I noticed some small splashes of water near the heater matrix, which alarmingly is close to the coil and the fuse box, luckily I caught it before it became a problem. On closer inspection, I could see coolant seeping between the heater matrix and the heater control valve which bolts onto it, thankfully then not a leaking heater matrix, time to remove it and see what's going...
On some cars tackling a leaky heater matrix means many hours spent removing the dashboard, moving wiring looms out of the way and various other components before you get to the matrix. On a DS the job is around 10 minutes, when you know what you're doing of course and thanks to Colin Smith of http://citroendsrestoration.blogspot.co.uk/ I was able to tackle the job with confidence.
Here's a couple of pointers that Colin helped me with that will help you too:
1. You do not have to drain the coolant, the two pipes on either side of the matrix are both high up and providing you tackle the job on a cold engine there will be no pressure or coolant in the pipes
2. Release the cable from the heater valve by undoing the clamp and the bolt on the valve.
3. All you now need to do to release the matrix from the heater box is to un-clip a spring clip which goes across the matrix.
4. You can then lift the matrix out, beware though, it will get stuck at the rear of the matrix since there is a copper coil that you need to ensure the top end of it is clear of the heater housing. I used a thin metal ruler which helped me push it back as I lifted.
5. Now that the matrix is on the bench, you will see a V shaped clip that is holding the heater valve coil element, carefully remove this to release the element.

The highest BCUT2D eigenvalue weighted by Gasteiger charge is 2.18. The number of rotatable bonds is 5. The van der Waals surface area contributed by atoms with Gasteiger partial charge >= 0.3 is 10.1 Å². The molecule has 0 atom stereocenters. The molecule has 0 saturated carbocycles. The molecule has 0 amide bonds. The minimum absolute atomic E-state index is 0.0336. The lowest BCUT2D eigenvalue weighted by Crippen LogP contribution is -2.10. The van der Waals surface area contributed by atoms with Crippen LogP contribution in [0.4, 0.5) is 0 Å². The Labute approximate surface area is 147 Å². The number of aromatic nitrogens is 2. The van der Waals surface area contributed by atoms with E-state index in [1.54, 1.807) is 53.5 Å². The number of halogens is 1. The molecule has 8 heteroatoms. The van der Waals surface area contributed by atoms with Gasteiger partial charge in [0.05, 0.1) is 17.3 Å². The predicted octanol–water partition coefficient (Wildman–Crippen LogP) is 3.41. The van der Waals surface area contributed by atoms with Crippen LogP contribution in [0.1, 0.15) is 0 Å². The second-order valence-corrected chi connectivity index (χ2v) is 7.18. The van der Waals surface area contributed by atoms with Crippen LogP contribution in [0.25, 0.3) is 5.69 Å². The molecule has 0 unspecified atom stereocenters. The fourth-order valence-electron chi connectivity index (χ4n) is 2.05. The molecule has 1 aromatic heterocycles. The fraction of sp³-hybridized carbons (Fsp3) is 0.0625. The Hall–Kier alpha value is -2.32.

6. Next, spray penetrating oil on the bolts holding the heater valve to the matrix, wait a few minutes and then tighten slightly to break any rust present. Then add more penetrating oil and unscrew slightly, add more penetrating oil, wait, and then unscrew again slowly until it comes off.
7. You will notice that there is a rubber o-ring that seals the heater valve with the matrix, replace.
|Underneath the valve, showing O-ring|
|The culprit, brittle O-ring|
With a new rubber O-ring sourced it was time to put it all together but importantly to replace a 10mm wide felt strip that surrounds the top and bottom of the matrix which over the years is usually very perished. The purpose of the felt is to provide a seal and thus contain the heat from the matrix within the plastic heater box and not allow it to escape which has the disadvantage of warming up the engine bay and not providing the full heat in the cabin for heating. I found that closed cell foam worked a treat here and even more conveniently I was able to purchase it in exactly the correct dimensions I required: 10mm width at 3mm thickness and 3metres length (more then enough) for £3.30 inclusive of delivery, the added bonus is it came with very sticky adhesive on one side. In hindsight 5-6mm thickness would be better but I was able to just double it up without issue.